It should therefore be reasonable to assume that the life insurance industry as a whole is once again on a path towards sustainable rehabilitation and profitability. There are of course some companies that have done consistently well even during this period of challenges and I salute them.

The good news is that recent development particularly as these relate to the current performance of many of the players in the industry and our announced intention of selling the portfolios of three failed companies favour the quick and sustainable rehabilitation of the industry as a whole. This can only be for the benefit of all the players and the Jamaican economy.

Ladies and Gentlemen the Life Insurance Industry has been very creative in the past and can be appropriately creative in the future.

To be successful at this, however, the industry and major players will need to undertake on a fairly regular basis a situation analysis on the state of the market, assess the needs and the issues and from there make conservative forecasts about the future.

The purpose of this exercise (process) is not to forecast the exact picture in the future but rather to understand the ranges of possible outcomes and the drivers behind market development for the life insurance industry.

At a high level such a process would examine among other things the following issues to develop a reasoned perspective:

  1. Macro Economic environment – Issues to be considered here would include government policy on tax privileges. The industry may have the opportunity here to bridge or extend investor time horizons.
  2. Regulatory Environment – In a previous address to the Insurance Institute of Jamaica I had outlined some of the initiatives on regulatory reform on which we were working in conjunction with the Ministry of Finance and the Office of the Superintendent of Insurance. Because this work is quite advanced and all of you have copies of the draft documentation I would encourage firms to begin to prepare themselves for the new regime particularly where prudence dictates that this would be in your best interest.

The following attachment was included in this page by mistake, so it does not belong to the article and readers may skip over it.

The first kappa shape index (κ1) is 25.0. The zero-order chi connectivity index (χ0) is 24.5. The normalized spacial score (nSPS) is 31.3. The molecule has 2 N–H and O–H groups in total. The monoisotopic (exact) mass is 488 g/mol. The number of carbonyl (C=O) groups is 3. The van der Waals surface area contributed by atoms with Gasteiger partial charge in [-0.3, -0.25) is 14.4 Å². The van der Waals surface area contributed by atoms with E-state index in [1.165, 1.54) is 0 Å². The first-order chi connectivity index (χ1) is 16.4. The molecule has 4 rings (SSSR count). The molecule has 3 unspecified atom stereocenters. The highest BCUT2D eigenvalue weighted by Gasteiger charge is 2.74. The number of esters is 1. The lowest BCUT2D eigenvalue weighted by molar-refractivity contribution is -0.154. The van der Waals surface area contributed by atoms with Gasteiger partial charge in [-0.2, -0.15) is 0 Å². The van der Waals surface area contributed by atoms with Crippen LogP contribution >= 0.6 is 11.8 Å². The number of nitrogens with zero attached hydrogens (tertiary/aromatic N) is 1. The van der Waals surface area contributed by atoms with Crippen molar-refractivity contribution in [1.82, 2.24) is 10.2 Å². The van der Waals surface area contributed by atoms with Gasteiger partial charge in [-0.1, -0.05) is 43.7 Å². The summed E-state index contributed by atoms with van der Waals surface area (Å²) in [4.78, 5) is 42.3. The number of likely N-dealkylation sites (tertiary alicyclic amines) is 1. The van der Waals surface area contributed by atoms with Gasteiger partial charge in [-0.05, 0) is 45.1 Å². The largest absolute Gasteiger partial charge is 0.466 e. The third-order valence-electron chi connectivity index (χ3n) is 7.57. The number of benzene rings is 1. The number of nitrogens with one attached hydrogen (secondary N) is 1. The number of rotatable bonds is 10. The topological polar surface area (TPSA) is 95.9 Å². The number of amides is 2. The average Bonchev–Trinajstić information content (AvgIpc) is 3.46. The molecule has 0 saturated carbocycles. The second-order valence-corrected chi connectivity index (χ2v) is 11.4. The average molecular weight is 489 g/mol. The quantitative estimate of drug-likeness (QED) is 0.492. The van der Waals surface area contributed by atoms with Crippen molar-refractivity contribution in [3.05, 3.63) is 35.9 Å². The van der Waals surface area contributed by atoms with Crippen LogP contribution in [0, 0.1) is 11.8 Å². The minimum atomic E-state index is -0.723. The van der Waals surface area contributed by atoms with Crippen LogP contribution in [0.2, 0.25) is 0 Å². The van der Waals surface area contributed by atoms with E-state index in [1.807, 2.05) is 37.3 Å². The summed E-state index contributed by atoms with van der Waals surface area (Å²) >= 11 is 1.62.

3. Competitive Environment – Issues to be considered here include the need for active customer education and promotion, product innovation and good customer service. All of these need to be considered in the context that you will be competing with a range of financial services providers as the lines of demarcation become increasingly blurred. Globalization and the consequent increase in the range of choices available to consumes will also provide its fair share of challenges.

The need to control operating expenses and build product differentiation will be a key consideration. Technology will play an important role in this area.

Having regard to the foregoing LICA and its membership will be well advised to assess the potential impact of these and other issues on premiums written, industry profitability, and market share.

Ladies and Gentlemen in closing I am reminded of the quotation which goes thus

‘Every adversity, every failure and every heartache carries with it the seed of an equivalent or greater benefit’.

The recent distress and problems experienced by our financial sector is no different. Several countries and several institutions have had a similar experience and would today serve as models of an efficient financial sector. It is therefore up to us to make a resounding success out of our experience.

Please always remember in the final analysis ‘Success requires no explanations, failure on the other hand permits no alibis’.